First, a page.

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Mental Health

What It’s Like Being a College Freshman in 2020

There’s no doubt that COVID-19 has affected us all. With being forced to quarantine, we all had different perspectives about the virus. When quarantine first started, I told myself that I would use this time to better myself, and I began reading The Self Love Experiment by Shannon Kaiser. It was great at first as I learned a lot about myself and got to the root of my anxiety. But as time passed I began to feel isolated and the effects of COVID began to hit me. I wasn’t getting the graduation that I expected, I couldn’t see my friends as much, and the only place I could go to was work. As much as I wanted to apply everything I was learning from the book into my real life, it was difficult to do that when there was so much uncertainty around me.

After weeks of being stuck with my own thoughts, I finally decided to see a therapist. I don’t know what it is about confiding in a stranger but it comforts me every time. Just as my second therapy session rolled around, George Floyd was killed in Minneapolis due to police brutality, causing a striking increase in racial tensions across the nation. At first it didn’t really bother me but as more cases were brought to light I began to get frustrated at the idea that no matter what I do or how I portray myself, there will always be people who only see me as my skin color. As I thought and wrote about what I was experiencing, my writing became less journal entries and more creative writing. I wrote about myself, my past, and my expected future. I began to use writing as an outlet for my anxieties and stresses with the world. While writing helped get out my current anxieties, I couldn’t shake the anxieties I felt about starting college.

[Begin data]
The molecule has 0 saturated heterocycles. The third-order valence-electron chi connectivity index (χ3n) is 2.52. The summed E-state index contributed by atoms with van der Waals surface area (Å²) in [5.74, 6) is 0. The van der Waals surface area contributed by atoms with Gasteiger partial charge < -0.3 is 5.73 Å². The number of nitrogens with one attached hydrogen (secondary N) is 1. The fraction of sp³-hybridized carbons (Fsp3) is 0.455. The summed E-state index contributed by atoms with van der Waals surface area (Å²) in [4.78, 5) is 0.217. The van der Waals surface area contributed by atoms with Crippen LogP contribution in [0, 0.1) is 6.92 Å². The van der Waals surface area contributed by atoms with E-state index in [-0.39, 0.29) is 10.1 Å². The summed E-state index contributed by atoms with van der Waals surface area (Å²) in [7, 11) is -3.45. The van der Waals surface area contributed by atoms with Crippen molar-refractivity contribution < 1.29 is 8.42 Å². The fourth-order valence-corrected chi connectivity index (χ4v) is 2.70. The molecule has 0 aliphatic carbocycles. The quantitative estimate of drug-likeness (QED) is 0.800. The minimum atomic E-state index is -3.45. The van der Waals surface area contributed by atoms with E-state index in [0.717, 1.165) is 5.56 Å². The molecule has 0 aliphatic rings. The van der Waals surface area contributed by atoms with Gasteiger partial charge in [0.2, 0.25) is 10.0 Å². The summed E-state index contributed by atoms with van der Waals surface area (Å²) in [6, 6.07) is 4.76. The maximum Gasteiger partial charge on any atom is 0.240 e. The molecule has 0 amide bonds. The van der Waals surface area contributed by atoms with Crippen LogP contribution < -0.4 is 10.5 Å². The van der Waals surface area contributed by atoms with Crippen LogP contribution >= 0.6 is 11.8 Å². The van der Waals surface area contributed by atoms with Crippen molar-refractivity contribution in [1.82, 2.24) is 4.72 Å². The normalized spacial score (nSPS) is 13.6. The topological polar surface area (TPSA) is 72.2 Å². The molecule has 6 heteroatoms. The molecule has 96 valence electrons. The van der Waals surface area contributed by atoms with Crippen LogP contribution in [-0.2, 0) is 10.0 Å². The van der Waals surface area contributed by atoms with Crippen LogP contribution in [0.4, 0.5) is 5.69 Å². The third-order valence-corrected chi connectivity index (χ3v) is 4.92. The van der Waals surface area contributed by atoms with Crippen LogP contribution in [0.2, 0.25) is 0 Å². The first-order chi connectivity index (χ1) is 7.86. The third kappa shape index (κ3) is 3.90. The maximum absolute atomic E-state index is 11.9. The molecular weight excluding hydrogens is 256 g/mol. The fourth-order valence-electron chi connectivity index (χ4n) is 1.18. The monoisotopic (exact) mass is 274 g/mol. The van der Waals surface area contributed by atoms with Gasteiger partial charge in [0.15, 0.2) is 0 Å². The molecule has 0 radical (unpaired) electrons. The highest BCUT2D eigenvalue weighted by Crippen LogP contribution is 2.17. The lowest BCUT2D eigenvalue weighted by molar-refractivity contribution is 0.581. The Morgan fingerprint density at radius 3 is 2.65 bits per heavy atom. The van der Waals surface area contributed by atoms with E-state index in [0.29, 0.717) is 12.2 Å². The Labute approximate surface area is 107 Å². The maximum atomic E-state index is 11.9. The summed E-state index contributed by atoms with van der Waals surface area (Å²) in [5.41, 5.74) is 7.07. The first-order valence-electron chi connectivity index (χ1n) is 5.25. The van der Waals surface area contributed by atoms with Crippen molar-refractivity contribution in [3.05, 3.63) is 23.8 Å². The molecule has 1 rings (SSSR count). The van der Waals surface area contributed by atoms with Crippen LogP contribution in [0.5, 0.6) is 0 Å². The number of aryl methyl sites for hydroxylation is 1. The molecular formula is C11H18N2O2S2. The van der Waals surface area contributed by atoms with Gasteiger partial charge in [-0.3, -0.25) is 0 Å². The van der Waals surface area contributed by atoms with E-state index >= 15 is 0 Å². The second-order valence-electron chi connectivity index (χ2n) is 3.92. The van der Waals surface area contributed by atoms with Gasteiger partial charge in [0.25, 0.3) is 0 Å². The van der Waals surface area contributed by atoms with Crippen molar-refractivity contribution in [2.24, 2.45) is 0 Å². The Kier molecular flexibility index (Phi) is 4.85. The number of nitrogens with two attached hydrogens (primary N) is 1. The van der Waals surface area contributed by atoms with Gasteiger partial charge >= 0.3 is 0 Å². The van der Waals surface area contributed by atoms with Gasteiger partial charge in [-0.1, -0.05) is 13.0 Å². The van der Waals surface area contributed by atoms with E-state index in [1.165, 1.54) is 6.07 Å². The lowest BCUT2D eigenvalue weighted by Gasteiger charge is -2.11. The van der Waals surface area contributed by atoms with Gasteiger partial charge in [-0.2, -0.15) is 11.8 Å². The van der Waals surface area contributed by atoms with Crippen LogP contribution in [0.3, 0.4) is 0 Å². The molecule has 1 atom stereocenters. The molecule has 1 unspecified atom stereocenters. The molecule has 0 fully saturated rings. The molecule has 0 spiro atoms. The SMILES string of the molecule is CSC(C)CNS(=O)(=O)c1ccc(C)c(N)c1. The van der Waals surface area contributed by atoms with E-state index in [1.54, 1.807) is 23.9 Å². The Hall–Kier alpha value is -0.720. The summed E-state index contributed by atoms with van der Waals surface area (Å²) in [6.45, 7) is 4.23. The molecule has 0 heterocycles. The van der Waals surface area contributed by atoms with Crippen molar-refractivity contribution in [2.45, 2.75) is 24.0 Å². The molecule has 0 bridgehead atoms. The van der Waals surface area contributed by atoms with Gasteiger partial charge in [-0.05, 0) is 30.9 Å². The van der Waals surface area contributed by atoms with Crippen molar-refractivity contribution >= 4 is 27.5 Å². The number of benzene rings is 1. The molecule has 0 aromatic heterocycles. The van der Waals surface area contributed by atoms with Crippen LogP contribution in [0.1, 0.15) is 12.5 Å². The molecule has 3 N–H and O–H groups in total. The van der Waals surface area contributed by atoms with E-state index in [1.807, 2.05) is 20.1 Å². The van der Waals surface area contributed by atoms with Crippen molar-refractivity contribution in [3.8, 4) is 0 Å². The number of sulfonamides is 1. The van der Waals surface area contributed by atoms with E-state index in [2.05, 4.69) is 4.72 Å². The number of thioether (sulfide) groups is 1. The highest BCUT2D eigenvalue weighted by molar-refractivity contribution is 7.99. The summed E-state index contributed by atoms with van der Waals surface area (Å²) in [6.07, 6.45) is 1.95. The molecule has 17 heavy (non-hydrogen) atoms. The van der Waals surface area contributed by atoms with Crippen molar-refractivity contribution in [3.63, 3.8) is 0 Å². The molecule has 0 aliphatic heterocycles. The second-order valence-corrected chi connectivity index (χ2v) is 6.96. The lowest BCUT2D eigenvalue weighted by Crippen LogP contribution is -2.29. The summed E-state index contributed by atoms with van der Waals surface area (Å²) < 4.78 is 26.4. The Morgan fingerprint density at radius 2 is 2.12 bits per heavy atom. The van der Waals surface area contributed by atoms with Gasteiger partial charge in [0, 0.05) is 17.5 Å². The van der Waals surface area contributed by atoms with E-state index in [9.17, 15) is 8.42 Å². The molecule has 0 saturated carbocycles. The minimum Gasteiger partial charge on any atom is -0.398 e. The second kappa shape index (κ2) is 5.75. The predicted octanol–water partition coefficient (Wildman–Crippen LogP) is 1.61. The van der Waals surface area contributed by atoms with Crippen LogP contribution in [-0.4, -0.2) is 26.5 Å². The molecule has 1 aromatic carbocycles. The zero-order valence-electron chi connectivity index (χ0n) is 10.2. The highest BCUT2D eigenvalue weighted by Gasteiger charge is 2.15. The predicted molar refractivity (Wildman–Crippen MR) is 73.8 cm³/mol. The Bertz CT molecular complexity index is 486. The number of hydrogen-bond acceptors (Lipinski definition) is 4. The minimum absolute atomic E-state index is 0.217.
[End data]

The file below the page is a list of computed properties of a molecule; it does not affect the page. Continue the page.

Knowing that this was a big transition in my life, I tried to prepare the best I could. I bought decor, storage, and school supplies but as move-in day got closer I became more and more anxious about my first year of independence. I’ve never been a social butterfly but I definitely wanted to make more friends. Because of COVID, orientation was moved online and I wasn’t able to meet new people. I knew it would be hard once I got there as well because most in person activities were moved online.

Now that I’m at school, I can honestly say that it’s better than I thought it would be. With school being held online, the transition was made easy because I am able to do the work at my own pace. Socially, online classes make it harder to meet new people and create relationships with my professors. I opted to start my classes face-to-face but since we’ve already started to cover material, I haven’t gotten a chance to get to know my classmates. Although I can’t redo my first few weeks on campus, I still anticipate having a normal start to a new semester in January.

While the changes caused by COVID have been difficult to adapt to, being at school has definitely given me a positive outlook on the situation. The change of scenery let me use everything I learned from Shannon Kaiser’s book and allowed focus on other things. Between journaling and seeing a therapist I was able to find some peace with it all. I also began following mental health platforms that cater to black girls like @vibesofablackgirl, @saddie_baddies, and @transparentblackgirl. Therapy For Black Girls is also a safe space that gives black girls access to therapists and mental health resources.

Christian Livingston

Coastal Carolina '24

Christian is a junior honors student majoring in Communication with a double minor in Creative Writing and Photography at Coastal Carolina University. She loves reading, writing, and photography. In the future, she hopes to find a career that combines all of these.
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